How can children participate without joy? And what is needed from us to ensure that every children can participate with joy. As Malaguzzi said - "Nothing without joy".


Original Learning not only came from a place where I was exhausted by the dichotomy of play and learning/teaching, and the desire to find a space for me to understand how play, learning, teaching and understanding are interwoven and vital as a whole. It has also evolved from a place of frustration that not all children are included - to explore the power of the adults, how children can be empowered, the role of play in all of this, and how teaching listening improved the well-being of the individual and the group.

The aim of my book, the Original Learning Approach - is for every person that reads it to find new perspectives to reflect on what is familiar, to deepen their understanding of their own context, to problematise their own roles as educators and make personal plans on what steps they would like to take to evolve as an educator. I avoid the word better in my book, because it's not about being better, because I think that can negate all the amazing that educators are already doing, but to think about the changes we need to make to ensure the play and learning ecosystem is safe for every child to thrive and learn and to be themselves.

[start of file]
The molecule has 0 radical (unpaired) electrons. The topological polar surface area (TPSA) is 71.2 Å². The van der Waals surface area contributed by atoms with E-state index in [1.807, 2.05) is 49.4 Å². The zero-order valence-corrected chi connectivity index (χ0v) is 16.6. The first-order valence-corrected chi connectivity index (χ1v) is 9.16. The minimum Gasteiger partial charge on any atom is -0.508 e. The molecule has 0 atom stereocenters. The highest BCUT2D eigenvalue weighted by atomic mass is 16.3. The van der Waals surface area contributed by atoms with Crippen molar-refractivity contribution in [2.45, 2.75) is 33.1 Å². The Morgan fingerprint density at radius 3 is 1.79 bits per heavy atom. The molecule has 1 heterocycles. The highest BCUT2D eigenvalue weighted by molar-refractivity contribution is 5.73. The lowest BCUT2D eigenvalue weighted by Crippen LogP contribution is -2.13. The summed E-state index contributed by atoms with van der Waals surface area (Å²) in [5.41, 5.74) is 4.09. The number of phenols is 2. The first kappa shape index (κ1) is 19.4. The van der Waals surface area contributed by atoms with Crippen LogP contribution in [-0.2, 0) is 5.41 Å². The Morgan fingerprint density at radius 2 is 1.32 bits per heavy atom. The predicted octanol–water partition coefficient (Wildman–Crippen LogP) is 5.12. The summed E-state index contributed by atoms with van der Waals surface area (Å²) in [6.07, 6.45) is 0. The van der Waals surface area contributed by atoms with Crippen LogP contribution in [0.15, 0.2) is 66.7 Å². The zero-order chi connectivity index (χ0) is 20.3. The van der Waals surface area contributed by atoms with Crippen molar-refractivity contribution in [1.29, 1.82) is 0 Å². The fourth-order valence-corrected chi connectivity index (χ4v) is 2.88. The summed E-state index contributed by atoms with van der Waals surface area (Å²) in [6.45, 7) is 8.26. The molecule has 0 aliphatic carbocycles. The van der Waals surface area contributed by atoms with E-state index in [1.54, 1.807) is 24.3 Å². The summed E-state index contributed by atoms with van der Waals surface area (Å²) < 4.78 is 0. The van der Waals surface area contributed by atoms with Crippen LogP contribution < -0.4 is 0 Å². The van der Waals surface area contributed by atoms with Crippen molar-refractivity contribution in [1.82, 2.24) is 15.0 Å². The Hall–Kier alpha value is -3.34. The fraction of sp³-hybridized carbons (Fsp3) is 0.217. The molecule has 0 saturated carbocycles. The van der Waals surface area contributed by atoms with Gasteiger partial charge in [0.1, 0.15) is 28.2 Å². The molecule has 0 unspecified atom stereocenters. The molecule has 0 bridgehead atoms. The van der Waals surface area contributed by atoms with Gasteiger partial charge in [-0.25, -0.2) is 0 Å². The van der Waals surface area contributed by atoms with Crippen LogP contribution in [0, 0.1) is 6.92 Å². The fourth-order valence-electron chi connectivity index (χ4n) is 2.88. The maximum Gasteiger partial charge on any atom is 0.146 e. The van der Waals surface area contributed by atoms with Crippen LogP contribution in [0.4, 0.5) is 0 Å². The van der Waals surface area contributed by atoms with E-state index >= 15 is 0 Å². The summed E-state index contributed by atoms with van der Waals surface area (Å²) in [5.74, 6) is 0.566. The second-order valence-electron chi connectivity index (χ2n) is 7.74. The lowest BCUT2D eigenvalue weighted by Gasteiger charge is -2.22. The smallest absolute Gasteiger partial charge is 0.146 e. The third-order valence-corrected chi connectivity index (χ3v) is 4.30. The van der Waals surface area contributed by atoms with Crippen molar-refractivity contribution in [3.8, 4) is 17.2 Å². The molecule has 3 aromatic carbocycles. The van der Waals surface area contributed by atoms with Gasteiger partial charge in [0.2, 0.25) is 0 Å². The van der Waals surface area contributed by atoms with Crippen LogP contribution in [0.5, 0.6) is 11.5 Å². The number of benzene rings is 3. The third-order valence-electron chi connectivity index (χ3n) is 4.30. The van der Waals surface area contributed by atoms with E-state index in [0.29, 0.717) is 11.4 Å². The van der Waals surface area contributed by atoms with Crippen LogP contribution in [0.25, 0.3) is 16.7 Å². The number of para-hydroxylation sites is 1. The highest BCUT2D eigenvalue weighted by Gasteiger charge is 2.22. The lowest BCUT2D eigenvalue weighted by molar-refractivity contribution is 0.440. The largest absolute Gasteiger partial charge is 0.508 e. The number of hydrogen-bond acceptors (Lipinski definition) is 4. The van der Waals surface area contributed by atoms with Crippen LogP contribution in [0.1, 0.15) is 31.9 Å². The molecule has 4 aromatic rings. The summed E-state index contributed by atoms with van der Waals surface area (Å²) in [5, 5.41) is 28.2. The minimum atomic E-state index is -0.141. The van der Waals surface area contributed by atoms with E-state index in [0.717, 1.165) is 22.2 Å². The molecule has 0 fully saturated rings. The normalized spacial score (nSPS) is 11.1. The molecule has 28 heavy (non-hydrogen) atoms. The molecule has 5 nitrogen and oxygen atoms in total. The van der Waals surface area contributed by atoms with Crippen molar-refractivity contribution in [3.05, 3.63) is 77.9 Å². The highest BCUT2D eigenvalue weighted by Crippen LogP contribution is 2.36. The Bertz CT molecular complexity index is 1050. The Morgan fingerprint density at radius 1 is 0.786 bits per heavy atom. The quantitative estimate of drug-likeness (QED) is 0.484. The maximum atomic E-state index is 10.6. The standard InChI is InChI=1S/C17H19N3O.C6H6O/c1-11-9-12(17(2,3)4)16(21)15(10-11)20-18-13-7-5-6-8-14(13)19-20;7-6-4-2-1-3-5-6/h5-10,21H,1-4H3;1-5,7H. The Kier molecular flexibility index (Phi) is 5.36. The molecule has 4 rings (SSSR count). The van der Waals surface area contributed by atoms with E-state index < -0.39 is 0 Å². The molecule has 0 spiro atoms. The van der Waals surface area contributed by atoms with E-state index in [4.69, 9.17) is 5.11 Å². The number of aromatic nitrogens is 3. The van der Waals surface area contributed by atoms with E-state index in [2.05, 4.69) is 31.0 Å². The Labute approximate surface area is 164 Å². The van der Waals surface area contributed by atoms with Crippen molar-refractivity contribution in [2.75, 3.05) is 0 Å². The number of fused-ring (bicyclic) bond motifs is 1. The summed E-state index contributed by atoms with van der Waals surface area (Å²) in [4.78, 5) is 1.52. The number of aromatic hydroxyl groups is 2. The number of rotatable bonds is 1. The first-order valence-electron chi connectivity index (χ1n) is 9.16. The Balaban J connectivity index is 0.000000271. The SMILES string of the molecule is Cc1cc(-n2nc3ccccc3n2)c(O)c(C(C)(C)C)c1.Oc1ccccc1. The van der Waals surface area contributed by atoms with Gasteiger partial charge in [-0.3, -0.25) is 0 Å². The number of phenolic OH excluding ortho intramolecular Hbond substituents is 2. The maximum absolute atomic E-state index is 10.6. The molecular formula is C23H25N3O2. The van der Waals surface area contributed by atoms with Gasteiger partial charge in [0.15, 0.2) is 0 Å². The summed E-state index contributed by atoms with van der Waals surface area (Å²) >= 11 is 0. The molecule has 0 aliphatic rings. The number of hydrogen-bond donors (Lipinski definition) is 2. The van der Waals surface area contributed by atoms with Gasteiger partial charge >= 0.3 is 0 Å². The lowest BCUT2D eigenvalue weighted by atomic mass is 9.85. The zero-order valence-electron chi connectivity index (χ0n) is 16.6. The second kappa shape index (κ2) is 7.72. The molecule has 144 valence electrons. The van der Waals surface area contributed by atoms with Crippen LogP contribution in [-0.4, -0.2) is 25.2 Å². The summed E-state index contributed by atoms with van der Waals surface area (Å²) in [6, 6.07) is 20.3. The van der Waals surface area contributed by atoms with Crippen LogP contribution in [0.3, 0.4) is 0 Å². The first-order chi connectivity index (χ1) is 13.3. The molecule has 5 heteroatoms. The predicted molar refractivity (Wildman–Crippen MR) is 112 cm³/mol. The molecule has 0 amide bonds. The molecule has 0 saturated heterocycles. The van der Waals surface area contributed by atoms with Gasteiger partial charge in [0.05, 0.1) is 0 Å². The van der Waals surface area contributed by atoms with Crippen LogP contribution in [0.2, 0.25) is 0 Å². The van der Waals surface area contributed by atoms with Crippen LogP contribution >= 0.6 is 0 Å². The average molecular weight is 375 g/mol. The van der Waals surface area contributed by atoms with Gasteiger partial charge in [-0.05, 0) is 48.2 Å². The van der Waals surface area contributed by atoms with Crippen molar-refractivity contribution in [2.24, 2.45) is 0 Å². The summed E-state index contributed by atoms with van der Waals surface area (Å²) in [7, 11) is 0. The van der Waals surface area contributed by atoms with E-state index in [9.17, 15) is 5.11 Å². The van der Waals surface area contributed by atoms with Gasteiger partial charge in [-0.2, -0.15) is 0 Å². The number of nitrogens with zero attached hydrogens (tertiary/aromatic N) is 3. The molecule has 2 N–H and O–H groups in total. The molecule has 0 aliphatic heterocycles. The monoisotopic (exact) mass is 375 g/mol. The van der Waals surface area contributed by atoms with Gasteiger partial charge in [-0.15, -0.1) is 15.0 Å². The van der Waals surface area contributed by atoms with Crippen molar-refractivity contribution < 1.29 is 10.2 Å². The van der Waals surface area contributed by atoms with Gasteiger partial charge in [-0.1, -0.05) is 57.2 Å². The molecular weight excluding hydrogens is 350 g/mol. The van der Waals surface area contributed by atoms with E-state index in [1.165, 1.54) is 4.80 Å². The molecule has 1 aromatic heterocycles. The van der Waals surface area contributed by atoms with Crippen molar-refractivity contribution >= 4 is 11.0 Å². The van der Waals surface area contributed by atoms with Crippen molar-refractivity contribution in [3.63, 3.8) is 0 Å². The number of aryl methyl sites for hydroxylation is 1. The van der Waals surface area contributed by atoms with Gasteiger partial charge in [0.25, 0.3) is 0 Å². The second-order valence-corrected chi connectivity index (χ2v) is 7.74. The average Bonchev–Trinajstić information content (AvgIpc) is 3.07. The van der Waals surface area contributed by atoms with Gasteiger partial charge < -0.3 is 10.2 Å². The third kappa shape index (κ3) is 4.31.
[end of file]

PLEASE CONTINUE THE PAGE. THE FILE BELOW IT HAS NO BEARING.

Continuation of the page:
More blogposts to read that connect...